With Marvin Jones Jr. out, and A.J. Green sidelined too, Hue Jackson and the Bengals offense were left (again, as Green barely played at all in Week 2) with a subpar receiving corp led by do-it-all third year player Mohamed Sanu.
As Cincinnati didn't have any outside threat, the former Rutgers star was targeted 15 times (recorded a career game with 12 catches and 120 yards), but managed to beat his defender on almost every matchup, even though the Panthers' secondary is not the Legion of Boom.
Bengals-Panthers Rewind: Maybe Mohamed Sanu's best game. Saw plenty of attention w/ A.J. Green out, but kept winning 1-on-1 matchups.— Marc Sessler (@MarcSesslerNFL) October 14, 2014
And while there are some red flags (his five drops in five games almost match the six he had in all of last year, and he is fifth worst in PFF's drop rate), there is reasons to believe Hue might have found the way to maximize Sanu's talent, as he is the 11th best WR in yards per route run with 2.25.
Some think his huge performance against the Panthers had more to do with the amount of targets he saw, and others point to scheme (the slot, the quick throws) as another factor of his success, and, of course, other fans and pundits believe Carolina's secondary helped him big time.
@ChrisWesseling Big talent, very inconsistent. Wouldn't expect him to repeat that in a hurry— Sam Monson (@PFF_Sam) October 13, 2014
We are going back to the tape from Sunday's game to see why each perspective is right.
The first time Dalton targeted him, Sanu and the Bengals got everything right, but he dropped the football. It didn't hurt badly, as Cincinnati scored nevertheless at the end of that initial drive. Play-action kept the weak side linebacker busy at the LOS, and Sanu has a lot of space to work with for the out route.
Here, the cornerback played him loose, giving him 10 yards of cushion and with Dalton running the bootleg play, Sanu was wide open.
Later on, in the same drive, Sanu had a chance to redeem himself, this time in the slot. It was 3rd-and-6 and Cincinnati got seven yards out of this slant route. Sanu got underneath Charles Godfrey and made the diving catch.
The Panthers were trying to prevent the first down and were willing to surrender a few yards. Andy had a wide open window to throw the football too, and Sanu made the move at the right time so his defender stayed put and didn't jump into the route.
When he sped up to the left, Godfrey was still some yards away, sold on the deep move, and didn't have time to prevent the catch.
Here, Sanu is in the slot, but the defense is again playing off man, preventing a deep pass. The Bengals took what the Panthers gave them, and Sanu made a great effort to move the chains.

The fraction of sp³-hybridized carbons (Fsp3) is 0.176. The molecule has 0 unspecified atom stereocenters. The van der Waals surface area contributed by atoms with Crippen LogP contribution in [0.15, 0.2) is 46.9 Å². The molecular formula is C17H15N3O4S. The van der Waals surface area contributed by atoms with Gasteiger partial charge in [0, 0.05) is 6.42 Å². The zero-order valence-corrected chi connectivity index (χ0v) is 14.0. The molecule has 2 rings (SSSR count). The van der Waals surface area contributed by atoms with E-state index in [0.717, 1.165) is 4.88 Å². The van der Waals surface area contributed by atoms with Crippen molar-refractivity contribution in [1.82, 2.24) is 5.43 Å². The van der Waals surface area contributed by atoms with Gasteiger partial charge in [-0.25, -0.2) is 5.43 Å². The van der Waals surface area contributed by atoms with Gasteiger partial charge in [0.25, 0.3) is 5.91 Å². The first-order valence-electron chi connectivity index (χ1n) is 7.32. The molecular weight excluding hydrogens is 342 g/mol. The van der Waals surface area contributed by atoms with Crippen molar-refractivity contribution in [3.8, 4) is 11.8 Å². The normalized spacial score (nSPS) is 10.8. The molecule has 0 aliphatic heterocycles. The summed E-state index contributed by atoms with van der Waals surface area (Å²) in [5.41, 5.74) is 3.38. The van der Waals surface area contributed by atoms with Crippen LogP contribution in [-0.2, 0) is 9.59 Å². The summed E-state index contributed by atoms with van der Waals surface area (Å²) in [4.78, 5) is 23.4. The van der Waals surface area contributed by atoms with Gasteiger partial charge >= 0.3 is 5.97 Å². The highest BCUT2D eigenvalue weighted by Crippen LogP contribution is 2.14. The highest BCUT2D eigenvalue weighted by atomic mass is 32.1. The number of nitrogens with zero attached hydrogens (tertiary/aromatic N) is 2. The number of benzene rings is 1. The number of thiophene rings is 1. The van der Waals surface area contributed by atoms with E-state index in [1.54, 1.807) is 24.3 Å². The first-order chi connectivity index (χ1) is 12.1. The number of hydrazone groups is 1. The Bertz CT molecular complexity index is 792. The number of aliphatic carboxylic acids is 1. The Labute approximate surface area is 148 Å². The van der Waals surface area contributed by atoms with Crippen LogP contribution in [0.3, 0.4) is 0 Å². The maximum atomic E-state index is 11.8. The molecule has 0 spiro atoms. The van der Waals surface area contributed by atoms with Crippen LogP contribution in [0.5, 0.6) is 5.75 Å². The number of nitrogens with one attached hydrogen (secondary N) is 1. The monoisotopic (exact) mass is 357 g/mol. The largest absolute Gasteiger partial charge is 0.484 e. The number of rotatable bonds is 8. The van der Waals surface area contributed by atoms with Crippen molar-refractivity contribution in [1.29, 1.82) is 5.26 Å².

One of the reasons Sanu is key to this passing game as well is the way Hue Jackson is using him to see if defense is on man or zone coverage (helping Andy's reads), motioning in and out of the backfield, just like in this clutch throw to Gresham on third down in the final two minutes of the second quarter.
As an all-around offensive weapon, it makes sense to threaten the defense in any way he can.
#Bengals Film: Bengals regular use of Sanu presnap motion, often out of stack WR alignments.— Andy Benoit (@Andy_Benoit) October 15, 2014
I noticed the Panthers' cornerbacks started playing closer to Sanu later on more often (in fact, in the first play of the second half, Cason was called for holding when Sanu had beaten him off press coverage), as we'll see on this play. He's not going to be targeted, but he beats his man easily, something the coaching staff should be happy with, given nobody else looks like they can get open outside.
Of course it did not matter, but he beat the cornerback man-on-man at the release point.
Let's fast forward to the fourth quarter with the Bengals trailing by 7 after turning the ball over twice in their last two drives. On this play-action pass, Sanu again takes advantage of an extremely generous 10-yard cushion by the cornerback.
He's got plenty of room on the post route and gets 22 yards to set up the touchdown play moments later. It is a nice design against zone coverage with the cornerback and the safety deep down.
This time the Panthers' defender plays press coverage, but Sanu beats him again one-on-one, and Dalton makes a heck of a throw with great anticipation and a man in his face to tie the game and gain momentum.
The cornerback is right there, but Sanu is bigger and stronger, makes the catch and stays inbounds to get the score, making full use of his size and athleticism.
As you can see, Sanu is not missing Gruden with the way he is taking advantage of Hue's scheme: Give the playmakers the football as soon as possible and let them make the plays. He is also being better against press coverage as he showed on the touchdown play, even though he does not have top-end speed.
His release and route running skills were also helped by a soft Panthers secondary, but he still beat his man one on one pretty often.
What Sanu made clear last Sunday is that he can be a very valuable piece to this offense, even when Cincinnati gets A.J. Green and Tyler Eifert back. He is leaving his past as a player with the tools and size but no execution behind him, or at least he is making a good case for it so far.